Now, whether you like this publishing approach or not isn’t the point here. The point is that, eventually, continuing education means doing more than looking to others for answers. It means coming up with some of your own.
Here’s What To Do Next
As you can see, my education continues to this day, even if it’s different than my early days of academic programs, structured coursework, and guided mentorships/internships.
I have a hard time imagining a time where I’ll feel “done” when it comes to learning, growing, and developing. And I suspect my learning curriculum will continue to evolve until the day I die.
If you plan your career well, your T-shaped curriculum will also continue to evolve. (Again, if you haven’t figured out yours yet, this article will show you exactly how).
Just remember, it will always represent future you. It’ll never be finished. Because, for ambitious people, the mountain always gets taller as you approach its summit. When you reach the heights you now aspire to, no matter how high you think they are now, there will be many new things you’ll want to experience, learn, and do.
That’s why the only path forward is to take it one step at a time. One course at a time. Here’s what I recommend:
Begin where you are today.
Be honest about where you are in your career, your baseline knowledge and experience, and what your prospects and clients need most today.
For example, signing up for a super-elite physiology course after completing your basic specialty training might not be a great move if you still know very little about client acquisition or change psychology.
Check your gaps.
You drew your T, right? Look at the areas you’re lacking. Once you have your specialty training, build out your horizontal row before throwing the kitchen sink at your vertical row. Go broad before going deeper.
Additionally, recognize and respect the power of the so-called Dunning-Kruger effect, a psychological phenomenon that means when we’re less experienced, we don’t realize how little we know, or how relatively unskilled we are.
So if you notice yourself thinking you already “know it all” or “have everything mastered,” be on your guard and make sure to calibrate your own skills and performance against that of world-class experts.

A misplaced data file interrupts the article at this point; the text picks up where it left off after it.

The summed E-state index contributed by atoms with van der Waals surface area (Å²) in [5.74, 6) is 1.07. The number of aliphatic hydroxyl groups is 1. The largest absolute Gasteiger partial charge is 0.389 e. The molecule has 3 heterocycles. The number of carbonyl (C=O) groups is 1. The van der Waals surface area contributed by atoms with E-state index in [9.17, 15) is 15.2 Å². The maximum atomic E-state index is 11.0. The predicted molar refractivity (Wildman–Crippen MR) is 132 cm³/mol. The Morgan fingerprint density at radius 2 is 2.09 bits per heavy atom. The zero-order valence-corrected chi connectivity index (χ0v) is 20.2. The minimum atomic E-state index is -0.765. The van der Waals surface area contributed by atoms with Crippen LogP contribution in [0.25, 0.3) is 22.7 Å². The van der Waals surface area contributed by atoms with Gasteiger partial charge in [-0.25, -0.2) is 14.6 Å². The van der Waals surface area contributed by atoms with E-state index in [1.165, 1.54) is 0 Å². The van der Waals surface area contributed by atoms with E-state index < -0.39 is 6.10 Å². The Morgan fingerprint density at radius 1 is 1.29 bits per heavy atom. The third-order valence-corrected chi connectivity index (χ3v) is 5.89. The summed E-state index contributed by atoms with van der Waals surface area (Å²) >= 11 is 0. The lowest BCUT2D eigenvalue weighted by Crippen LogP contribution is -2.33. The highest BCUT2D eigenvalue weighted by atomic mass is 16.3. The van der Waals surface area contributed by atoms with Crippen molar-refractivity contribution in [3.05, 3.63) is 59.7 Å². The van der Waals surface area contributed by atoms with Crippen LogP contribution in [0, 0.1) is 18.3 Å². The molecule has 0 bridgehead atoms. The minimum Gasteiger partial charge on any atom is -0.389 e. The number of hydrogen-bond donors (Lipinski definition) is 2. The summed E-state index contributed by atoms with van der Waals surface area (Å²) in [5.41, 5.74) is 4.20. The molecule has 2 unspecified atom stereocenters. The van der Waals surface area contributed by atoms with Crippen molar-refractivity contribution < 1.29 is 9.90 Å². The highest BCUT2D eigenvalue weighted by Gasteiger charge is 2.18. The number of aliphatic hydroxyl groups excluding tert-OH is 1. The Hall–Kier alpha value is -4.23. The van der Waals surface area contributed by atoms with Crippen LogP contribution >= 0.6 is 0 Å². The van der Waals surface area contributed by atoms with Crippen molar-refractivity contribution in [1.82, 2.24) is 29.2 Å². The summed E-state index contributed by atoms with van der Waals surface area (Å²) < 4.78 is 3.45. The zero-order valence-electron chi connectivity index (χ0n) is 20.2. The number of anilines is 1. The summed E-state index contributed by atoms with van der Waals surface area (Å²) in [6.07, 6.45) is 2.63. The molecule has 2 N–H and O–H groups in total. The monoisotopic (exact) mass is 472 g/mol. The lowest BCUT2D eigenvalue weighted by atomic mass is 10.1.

Of course, don’t fall prey to the opposite problem: “I’ll never be at the level of So-and-So! There’s no point trying! It’s too much!” Calm down, figure out a plan, and fill those gaps one by one, slowly and steadily.
Do a limiting factor analysis.
Now that you know what you’re missing, ask yourself the most important question in the process: Which weak point is holding you back the most? In other words, which factor is most limiting for your personal and professional growth?
This is called a limiting factor analysis. It forces you to be critical about your information and skill gaps and to prioritize learning in the areas that’ll make the biggest difference to your career immediately.
For example, if you’re like most health and fitness professionals (who have to get their own clients) marketing and sales may be your limiting factors. Without the ability to attract, register, and retain clients, you won’t be able to stay in the field very long.
Or maybe you know a lot about how the body works but don’t have strategies for working with living, breathing humans in the context of their actual lives. Your limiting factor might be change psychology.
Or, maybe you’re a fitness model with an extensive exercise and nutrition background, plus 100k followers, but your not sure how to turn that into a business. Your limiting factors might be business systems and strategy.
Run a tournament.
Once you’ve identified your limiting factor(s), it’s time to prioritize learning in those areas. However, prioritization is difficult. Even after following the steps above you’ll still likely end up with a not-so-short list of courses that feel important to your career development.
As mentioned above, it’ll be a list that takes years to check off. Instead of being stressed out by this, or paralyzed into inaction, make your list items compete, like in a bracketed sports tournament. (I show you exactly how to do that in this article here).
Want to learn more? Dive deeper?
Then download this FREE sample of my latest book, Change Maker.
Change Maker shares the tips, strategies, and lessons I learned growing Precision Nutrition from a two-person passion project to a 200 million dollar company that’s coached over 200,000 clients, certified over 100,000 professionals, and revolutionized the field of nutrition coaching.
Whether you work as a health coach, strength coach, nutritionist, functional medicine doc, or rehab specialist, Change Maker will help you discover the right direction to take, the fastest way to make progress, and the practical steps required to build the career of your dreams in health and fitness.
The Health and Fitness Industry's Best Career Guide.Download Chapter 1 of Change Maker, Dr. John Berardi's new book, totally free.
The health and fitness industry is huge, competitive, and confusing to navigate. Change Maker helps you make sense of the chaos and lays out a clear roadmap for success. Get the first chapter for free by signing up below.